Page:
By Jennifer Dorsett
Ah, Christmas. A time to celebrate. A time of togetherness. A time to stop and be thankful for all the good in our lives.
This year, I’m especially thankful for Texas farmers and ranchers. I’m always grateful to them. But as I put a little more thought into it, I realized just how blessed we are to be right here in the Lone Star State, especially during the holiday season.
Without our farmers, we wouldn’t have many of our Christmas traditions.
Christmas trees. If you have a live tree, there’s a good chance it came from a Texas Christmas tree farm. But a Texas-style Christmas is about more than the tree. It’s about the experience and families sharing a special part of their year together. Texas Christmas tree farmers help make those lasting memories.
Sugar. All those Christmas cookies and candy we look forward to with a childlike expectancy each year? Without sugar, those goodies wouldn’t be near as tasty. A large percentage of pure cane sugar is still grown and refined right here in Texas.
Wheat. Those homemade cinnamon rolls on Christmas morning? Tasty dinner rolls for your Christmas feast? They’re made from wheat. And Texas farmers grow both hard and soft winter wheat—varieties used to make yeast breads, hard rolls, cakes and pastries.
Beef, poultry, pork. Your holiday festivities aren’t complete without a little protein. Texas ranks number one in cattle production. So if you’re eating prime rib, steak or carne guisada, that beef might have been raised by a rancher right here in our great state. But our farmers and ranchers also raise poultry and pork. Even if the animal wasn’t raised in Texas, guess what? Its food might have been.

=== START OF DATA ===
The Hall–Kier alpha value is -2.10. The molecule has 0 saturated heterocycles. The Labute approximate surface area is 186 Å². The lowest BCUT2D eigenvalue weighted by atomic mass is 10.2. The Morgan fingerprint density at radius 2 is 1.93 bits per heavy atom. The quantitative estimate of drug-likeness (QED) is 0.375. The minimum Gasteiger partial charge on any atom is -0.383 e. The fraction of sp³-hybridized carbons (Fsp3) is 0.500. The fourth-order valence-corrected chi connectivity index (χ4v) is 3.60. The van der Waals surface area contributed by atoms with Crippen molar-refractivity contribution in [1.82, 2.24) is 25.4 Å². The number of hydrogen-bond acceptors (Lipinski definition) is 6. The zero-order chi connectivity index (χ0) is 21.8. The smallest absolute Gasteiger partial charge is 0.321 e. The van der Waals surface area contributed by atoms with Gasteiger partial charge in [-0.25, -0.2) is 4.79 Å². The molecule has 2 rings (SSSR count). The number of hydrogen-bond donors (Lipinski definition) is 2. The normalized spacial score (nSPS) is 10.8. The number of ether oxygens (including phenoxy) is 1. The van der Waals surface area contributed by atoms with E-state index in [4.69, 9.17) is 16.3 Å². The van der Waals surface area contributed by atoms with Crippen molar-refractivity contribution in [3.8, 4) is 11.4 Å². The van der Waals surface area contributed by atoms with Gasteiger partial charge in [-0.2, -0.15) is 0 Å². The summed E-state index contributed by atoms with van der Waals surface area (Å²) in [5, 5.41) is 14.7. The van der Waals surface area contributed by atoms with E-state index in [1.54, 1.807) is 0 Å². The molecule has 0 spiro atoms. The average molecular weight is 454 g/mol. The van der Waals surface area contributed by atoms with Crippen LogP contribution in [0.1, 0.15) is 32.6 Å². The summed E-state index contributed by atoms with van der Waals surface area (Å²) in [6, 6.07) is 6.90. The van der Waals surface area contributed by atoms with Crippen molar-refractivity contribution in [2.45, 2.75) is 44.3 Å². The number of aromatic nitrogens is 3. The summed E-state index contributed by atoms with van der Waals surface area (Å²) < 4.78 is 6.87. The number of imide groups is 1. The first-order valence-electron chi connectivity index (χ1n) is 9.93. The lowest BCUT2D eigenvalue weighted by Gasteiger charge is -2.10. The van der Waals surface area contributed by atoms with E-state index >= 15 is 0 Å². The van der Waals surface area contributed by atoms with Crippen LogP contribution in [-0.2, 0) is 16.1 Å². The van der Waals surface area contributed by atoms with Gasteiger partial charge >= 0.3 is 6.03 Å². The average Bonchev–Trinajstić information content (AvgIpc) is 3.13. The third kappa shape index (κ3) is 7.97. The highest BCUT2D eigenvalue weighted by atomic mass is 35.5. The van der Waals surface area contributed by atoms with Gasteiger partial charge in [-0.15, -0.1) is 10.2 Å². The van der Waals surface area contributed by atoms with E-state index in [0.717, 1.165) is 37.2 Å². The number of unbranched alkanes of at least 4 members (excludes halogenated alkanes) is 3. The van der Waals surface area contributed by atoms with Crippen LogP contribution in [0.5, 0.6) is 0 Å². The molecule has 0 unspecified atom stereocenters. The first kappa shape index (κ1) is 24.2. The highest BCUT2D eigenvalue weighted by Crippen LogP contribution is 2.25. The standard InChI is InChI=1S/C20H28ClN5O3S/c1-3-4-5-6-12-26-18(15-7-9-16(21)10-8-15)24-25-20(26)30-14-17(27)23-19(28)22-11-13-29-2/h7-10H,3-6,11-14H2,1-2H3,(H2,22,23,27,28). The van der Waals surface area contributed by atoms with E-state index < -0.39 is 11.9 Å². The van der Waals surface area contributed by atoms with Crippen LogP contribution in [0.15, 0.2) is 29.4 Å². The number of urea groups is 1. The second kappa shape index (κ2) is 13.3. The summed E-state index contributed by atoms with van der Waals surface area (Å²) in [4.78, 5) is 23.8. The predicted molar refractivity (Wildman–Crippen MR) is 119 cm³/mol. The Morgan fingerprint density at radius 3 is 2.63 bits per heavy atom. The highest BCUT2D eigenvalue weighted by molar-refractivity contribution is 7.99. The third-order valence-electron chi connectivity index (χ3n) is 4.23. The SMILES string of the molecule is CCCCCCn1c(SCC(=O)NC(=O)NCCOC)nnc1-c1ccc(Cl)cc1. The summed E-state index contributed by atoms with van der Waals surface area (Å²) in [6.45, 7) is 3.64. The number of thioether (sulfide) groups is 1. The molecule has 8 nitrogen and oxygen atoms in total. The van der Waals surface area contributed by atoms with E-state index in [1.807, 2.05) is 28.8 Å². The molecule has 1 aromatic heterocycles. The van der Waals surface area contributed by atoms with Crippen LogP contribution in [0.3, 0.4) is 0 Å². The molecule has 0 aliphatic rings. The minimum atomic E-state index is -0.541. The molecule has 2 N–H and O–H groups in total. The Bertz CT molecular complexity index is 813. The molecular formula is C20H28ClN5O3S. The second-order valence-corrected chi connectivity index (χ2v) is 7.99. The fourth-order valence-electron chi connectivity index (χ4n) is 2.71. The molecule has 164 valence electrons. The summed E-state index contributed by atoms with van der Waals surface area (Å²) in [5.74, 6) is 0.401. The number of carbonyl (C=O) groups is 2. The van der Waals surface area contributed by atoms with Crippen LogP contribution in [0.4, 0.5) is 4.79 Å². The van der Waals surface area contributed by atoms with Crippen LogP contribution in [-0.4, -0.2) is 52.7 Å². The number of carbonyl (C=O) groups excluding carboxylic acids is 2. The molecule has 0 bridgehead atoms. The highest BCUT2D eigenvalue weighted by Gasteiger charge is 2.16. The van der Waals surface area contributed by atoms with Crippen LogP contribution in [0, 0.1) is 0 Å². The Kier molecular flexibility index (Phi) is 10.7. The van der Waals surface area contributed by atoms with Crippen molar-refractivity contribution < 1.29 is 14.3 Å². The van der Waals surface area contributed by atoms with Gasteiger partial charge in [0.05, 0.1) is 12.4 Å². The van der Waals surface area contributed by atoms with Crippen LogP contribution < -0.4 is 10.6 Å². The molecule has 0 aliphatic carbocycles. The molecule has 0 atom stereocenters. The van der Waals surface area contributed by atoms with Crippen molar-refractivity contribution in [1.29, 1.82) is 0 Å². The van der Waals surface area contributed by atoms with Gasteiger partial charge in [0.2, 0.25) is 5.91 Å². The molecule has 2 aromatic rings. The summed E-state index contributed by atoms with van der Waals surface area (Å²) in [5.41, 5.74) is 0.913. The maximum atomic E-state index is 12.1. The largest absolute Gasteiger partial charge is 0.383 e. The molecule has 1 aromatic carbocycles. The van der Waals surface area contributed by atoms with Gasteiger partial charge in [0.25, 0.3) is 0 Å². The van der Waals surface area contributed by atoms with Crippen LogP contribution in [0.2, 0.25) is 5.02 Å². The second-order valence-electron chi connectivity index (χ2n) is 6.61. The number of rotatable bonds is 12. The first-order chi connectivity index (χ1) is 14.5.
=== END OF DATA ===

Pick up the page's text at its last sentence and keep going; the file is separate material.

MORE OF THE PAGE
Corn is another top commodity grown in Texas. Field corn, used mainly for livestock feed, makes up more than 96 percent of corn grown in Texas.
Cotton. From the soft flannel pajamas we wear to the blankets we snuggle under in excited anticipation on Christmas Eve, cotton plays a large role. Even the coffee filter—so vital in our wake-up routines on Christmas morning—is made from cotton fibers. The money we use to buy those Christmas gifts is 75 percent cotton. And we’re the top cotton-producing state, making cotton king in Texas. That’s a white Christmas, indeed.
As you gather with your family this Christmas season and count your blessings, be sure to count Texas farmers and ranchers among them.
From all of us at Texas Table Top, Merry Christmas!